When she finally wakes up, instinct leads her to eat Reiner and Bertholdt’s comrade Marcel…but doesn’t remember doing so. When she returns to human form, she’s greeted by a gorgeous starry sky, and makes it her new purpose in life to stop dealing in lies and live the way she wants, leading her to Christa, whom she considers a kindred spirit.

It’s a bold, engrossing tale that further fleshes out Ymir the person, made more intriguing by all the questions and lines of thinking that it raises during the flashback—questions a non-source-reader like me has no knowledge of—questions about the nature of humans and Titans; whether everyone has a Titan within them; even whether the state of human civilization within the walls is the true aberration in this strange world.

Back in the present, rather than simply going along with whatever plan (or lack thereof) Reiner and Bert have, Ymir flips the script. She wrenches herself loose from Bertholdt  and demands they let her bring Christa with them, or else she’ll take Eren and escape on her own using her superior speed and agility.

The lads seem to agree, because when Mikasa, Armin & Co. arrive at Ymir’s position, she’s become a Titan, and when Christa arrives, she swallows her whole (for ease of transport, not to eat her) and rejoins Reiner (in Armored Titan form), Bert and Eren, running off into the sunset, having thoroughly outwitted the scouts.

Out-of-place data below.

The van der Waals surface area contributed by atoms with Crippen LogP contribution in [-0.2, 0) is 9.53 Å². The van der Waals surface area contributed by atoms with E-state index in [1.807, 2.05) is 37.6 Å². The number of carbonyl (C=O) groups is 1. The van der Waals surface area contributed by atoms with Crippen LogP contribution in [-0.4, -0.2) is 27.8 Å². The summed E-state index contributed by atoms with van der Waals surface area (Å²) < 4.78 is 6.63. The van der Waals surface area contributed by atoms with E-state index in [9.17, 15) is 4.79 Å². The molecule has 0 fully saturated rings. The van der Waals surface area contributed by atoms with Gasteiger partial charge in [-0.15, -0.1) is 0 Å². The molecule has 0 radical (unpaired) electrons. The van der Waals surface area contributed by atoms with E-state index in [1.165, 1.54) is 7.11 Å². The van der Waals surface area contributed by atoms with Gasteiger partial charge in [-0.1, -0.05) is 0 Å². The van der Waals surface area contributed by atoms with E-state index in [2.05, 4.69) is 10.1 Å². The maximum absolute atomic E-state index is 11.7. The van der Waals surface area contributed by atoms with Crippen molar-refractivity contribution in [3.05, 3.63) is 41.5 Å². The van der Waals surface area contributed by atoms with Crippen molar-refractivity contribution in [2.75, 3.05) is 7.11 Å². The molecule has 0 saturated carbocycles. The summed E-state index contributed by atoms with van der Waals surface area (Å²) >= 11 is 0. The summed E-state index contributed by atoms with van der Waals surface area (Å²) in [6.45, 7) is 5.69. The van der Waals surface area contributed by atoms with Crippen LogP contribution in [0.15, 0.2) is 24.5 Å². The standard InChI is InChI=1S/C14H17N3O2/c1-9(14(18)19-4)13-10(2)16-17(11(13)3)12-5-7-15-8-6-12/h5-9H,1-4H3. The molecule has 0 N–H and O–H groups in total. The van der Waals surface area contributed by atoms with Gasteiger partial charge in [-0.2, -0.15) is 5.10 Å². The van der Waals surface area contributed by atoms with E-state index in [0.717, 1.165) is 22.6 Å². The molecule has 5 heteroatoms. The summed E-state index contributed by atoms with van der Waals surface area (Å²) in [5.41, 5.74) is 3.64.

Of course, the scouts aren’t done chasing them. Erwin, as well as Mikasa and Armin, have come this far; they’re not returning home without Eren or Christa. And so the pursuit continues.

Attack on Titan – 34

While I’m all for hanging out in the branches of giant trees on a gorgeous sunny afternoon, I was hoping for a little more substance. Instead, it’s a time-marking episode, with Reiner and Bertholdt waiting for a sunset that never comes while Ymir and Eren poke and prod them with questions, none of which are actually answered except one: they’re ultimately headed for the traitor’s hometown.

Just as Mikasa has to keep calm and watch her pace so as not to break the rescue party formation, Eren has to keep calm and not do anything stupid by transforming back into a titan before he’s healed and in the middle of enemy territory. But while his eyes bulge and his teeth grind, Eren’s struggle is pretty moot: Reiner says he and Ymir are too weak to transform anyway.